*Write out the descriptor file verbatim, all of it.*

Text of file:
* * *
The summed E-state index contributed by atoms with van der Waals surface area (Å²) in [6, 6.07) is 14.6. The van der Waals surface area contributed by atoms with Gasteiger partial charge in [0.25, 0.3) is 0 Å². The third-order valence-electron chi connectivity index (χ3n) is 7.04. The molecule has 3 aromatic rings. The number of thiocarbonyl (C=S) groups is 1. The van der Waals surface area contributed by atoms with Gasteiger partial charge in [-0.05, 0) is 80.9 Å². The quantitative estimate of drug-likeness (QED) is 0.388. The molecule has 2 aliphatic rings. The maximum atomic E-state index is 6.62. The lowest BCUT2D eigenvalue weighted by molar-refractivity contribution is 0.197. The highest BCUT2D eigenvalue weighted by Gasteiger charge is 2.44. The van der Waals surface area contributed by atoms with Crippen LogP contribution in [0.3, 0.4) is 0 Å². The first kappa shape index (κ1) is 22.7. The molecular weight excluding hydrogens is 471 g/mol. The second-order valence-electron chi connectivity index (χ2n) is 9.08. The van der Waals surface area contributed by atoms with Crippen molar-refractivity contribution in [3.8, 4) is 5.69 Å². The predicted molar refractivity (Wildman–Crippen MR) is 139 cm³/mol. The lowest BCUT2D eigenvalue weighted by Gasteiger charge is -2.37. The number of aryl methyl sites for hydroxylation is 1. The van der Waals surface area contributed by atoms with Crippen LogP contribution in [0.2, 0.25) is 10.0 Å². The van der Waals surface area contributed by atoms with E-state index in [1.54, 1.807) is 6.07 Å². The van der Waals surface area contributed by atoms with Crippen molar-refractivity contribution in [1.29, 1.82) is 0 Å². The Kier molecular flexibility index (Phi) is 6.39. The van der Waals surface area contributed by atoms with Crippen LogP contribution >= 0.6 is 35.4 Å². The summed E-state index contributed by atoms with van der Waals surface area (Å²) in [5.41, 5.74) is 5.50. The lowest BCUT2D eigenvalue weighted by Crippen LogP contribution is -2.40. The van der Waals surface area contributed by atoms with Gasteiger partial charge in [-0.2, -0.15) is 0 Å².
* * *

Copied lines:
The summed E-state index contributed by atoms with van der Waals surface area (Å²) in [6, 6.07) is 14.6. The van der Waals surface area contributed by atoms with Gasteiger partial charge in [0.25, 0.3) is 0 Å². The third-order valence-electron chi connectivity index (χ3n) is 7.04. The molecule has 3 aromatic rings. The number of thiocarbonyl (C=S) groups is 1. The van der Waals surface area contributed by atoms with Gasteiger partial charge in [-0.05, 0) is 80.9 Å². The quantitative estimate of drug-likeness (QED) is 0.388. The molecule has 2 aliphatic rings. The maximum atomic E-state index is 6.62. The lowest BCUT2D eigenvalue weighted by molar-refractivity contribution is 0.197. The highest BCUT2D eigenvalue weighted by Gasteiger charge is 2.44. The van der Waals surface area contributed by atoms with Crippen LogP contribution in [0.3, 0.4) is 0 Å². The first kappa shape index (κ1) is 22.7. The molecular weight excluding hydrogens is 471 g/mol. The second-order valence-electron chi connectivity index (χ2n) is 9.08. The van der Waals surface area contributed by atoms with Crippen molar-refractivity contribution in [3.8, 4) is 5.69 Å². The predicted molar refractivity (Wildman–Crippen MR) is 139 cm³/mol. The lowest BCUT2D eigenvalue weighted by Gasteiger charge is -2.37. The number of aryl methyl sites for hydroxylation is 1. The van der Waals surface area contributed by atoms with Crippen LogP contribution in [0.2, 0.25) is 10.0 Å². The van der Waals surface area contributed by atoms with E-state index in [1.54, 1.807) is 6.07 Å². The van der Waals surface area contributed by atoms with Crippen molar-refractivity contribution in [1.29, 1.82) is 0 Å². The Kier molecular flexibility index (Phi) is 6.39. The van der Waals surface area contributed by atoms with Crippen LogP contribution >= 0.6 is 35.4 Å². The summed E-state index contributed by atoms with van der Waals surface area (Å²) in [5.41, 5.74) is 5.50. The lowest BCUT2D eigenvalue weighted by Crippen LogP contribution is -2.40. The van der Waals surface area contributed by atoms with Gasteiger partial charge in [-0.2, -0.15) is 0 Å².